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“My own family history is the story of America”

May 2024: May is Jewish American Heritage Month and we asked New York Counsel Isaac Tendler to tell us about his own experiences, and how his family history intersects with the story of American freedom.

The American experience has been shared by countless people of all walks of life

The common denominator was not religion or ethnicity, but rather individual freedom and individual responsibility. Observant Judaism adds the overriding element of G-d* into those two tenets. Our social contract notwithstanding, the Jewish relationship with G-d frames the reality of freedom and responsibility.

We are all creatures of routine

Some fight it and others revel in it, but all of us have routines that schedule our day and order our lives. Judaism is a regiment of observances that weaves G-d into the tapestry of our days and years, making Him central to everything we are, or at the very least, as a presence on the periphery of all we do. For example, what we eat, how we dress, the way we act, and how and when we pray.

The unique greatness of America is a gift from our founding fathers

As observant Jews, we have been able to maintain our routines and traditions and feel G-d's presence in the social contract we have with each other, and the greater contract that we have with G-d. My family and my ancestry is a testament to that uniqueness.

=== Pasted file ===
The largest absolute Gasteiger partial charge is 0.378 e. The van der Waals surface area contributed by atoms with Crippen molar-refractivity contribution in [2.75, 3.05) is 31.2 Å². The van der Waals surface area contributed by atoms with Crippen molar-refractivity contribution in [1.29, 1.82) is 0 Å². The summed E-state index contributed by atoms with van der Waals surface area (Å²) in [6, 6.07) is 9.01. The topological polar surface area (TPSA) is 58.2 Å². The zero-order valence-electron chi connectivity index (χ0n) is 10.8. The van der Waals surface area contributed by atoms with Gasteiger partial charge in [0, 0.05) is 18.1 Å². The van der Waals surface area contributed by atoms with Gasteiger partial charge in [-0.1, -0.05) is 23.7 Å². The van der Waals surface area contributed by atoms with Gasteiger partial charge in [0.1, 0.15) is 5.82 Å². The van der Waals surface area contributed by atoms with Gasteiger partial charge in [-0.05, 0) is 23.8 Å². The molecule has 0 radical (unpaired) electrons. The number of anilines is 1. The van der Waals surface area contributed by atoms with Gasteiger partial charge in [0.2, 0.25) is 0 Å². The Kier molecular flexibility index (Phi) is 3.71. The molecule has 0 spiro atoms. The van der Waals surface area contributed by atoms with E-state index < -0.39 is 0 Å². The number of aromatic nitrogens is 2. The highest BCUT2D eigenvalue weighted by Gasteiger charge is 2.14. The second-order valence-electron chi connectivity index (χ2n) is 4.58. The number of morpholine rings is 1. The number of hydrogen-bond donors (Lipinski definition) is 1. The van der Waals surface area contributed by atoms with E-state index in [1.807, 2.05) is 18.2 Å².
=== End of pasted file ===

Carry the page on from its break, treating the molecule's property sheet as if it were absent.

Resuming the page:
My own family history is the story of America

All four of my grandparents were orthodox, observant Jews and proud citizens of the USA. My father's paternal grandmother was a third-generation American whose great-grandparents came to America in the mid 1800s. My mother, a child of sole survivors of the Holocaust and the German concentration camps, is a first-generation American. Mine and my wife's upbringing was 100 percent orthodox and observant, and we are raising our five children in the exact same tradition.

Observant Judaism is more than 3,000 years old

It has outlived the many foes who attempted, and are attempting, to destroy us. America has been the truest of safe havens for the Jewish people from the founding of its nationhood and constitution until this day. Our gratitude to the United States for being that safe harbor is unqualified.

The greatest influence American culture has had on my Jewish identity ... the pride in being the truest citizen to our USA and the truest devotee to my Jewish orthodoxy. I have heroes who guide me professionally and religiously. Many are one and the same, and none have ever presented a conflict to my being the best citizen I can be and the best Jew I can be.

How do I keep it all together as a husband, father, professional and observant Jew?

It's not always easy, but it is what I was raised to be and do, and it is a tribute to this country that I and my family have the individual freedom to do so.

* The words God (and Lord) are written by some Jews as G-d and L-rd as a way of avoiding writing any name of God out in full. Many believe this to be a sign of respect.